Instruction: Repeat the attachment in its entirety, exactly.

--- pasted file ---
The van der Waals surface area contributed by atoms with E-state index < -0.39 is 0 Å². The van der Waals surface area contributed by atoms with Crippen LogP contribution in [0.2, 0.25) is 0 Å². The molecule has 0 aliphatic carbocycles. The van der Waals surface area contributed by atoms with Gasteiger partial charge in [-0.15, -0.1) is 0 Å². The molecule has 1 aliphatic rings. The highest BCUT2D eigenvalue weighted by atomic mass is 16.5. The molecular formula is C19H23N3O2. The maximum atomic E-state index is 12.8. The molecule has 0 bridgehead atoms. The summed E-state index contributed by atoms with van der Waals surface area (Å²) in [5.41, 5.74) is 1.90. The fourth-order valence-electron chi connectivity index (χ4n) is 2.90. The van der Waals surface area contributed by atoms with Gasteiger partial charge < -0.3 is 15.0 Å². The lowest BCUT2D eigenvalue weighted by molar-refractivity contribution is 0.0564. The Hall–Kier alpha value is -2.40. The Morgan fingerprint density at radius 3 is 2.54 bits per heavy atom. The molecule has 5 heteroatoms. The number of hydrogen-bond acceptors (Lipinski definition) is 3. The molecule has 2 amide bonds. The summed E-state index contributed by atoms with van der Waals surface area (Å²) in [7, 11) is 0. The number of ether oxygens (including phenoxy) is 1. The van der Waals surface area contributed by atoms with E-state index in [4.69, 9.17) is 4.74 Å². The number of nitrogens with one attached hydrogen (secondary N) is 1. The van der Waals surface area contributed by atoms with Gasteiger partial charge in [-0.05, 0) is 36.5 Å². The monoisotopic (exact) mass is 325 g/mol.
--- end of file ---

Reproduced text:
The van der Waals surface area contributed by atoms with E-state index < -0.39 is 0 Å². The van der Waals surface area contributed by atoms with Crippen LogP contribution in [0.2, 0.25) is 0 Å². The molecule has 0 aliphatic carbocycles. The van der Waals surface area contributed by atoms with Gasteiger partial charge in [-0.15, -0.1) is 0 Å². The molecule has 1 aliphatic rings. The highest BCUT2D eigenvalue weighted by atomic mass is 16.5. The molecular formula is C19H23N3O2. The maximum atomic E-state index is 12.8. The molecule has 0 bridgehead atoms. The summed E-state index contributed by atoms with van der Waals surface area (Å²) in [5.41, 5.74) is 1.90. The fourth-order valence-electron chi connectivity index (χ4n) is 2.90. The van der Waals surface area contributed by atoms with Gasteiger partial charge < -0.3 is 15.0 Å². The lowest BCUT2D eigenvalue weighted by molar-refractivity contribution is 0.0564. The Hall–Kier alpha value is -2.40. The Morgan fingerprint density at radius 3 is 2.54 bits per heavy atom. The molecule has 5 heteroatoms. The number of hydrogen-bond acceptors (Lipinski definition) is 3. The molecule has 2 amide bonds. The summed E-state index contributed by atoms with van der Waals surface area (Å²) in [7, 11) is 0. The number of ether oxygens (including phenoxy) is 1. The van der Waals surface area contributed by atoms with E-state index in [4.69, 9.17) is 4.74 Å². The number of nitrogens with one attached hydrogen (secondary N) is 1. The van der Waals surface area contributed by atoms with Gasteiger partial charge in [-0.05, 0) is 36.5 Å². The monoisotopic (exact) mass is 325 g/mol.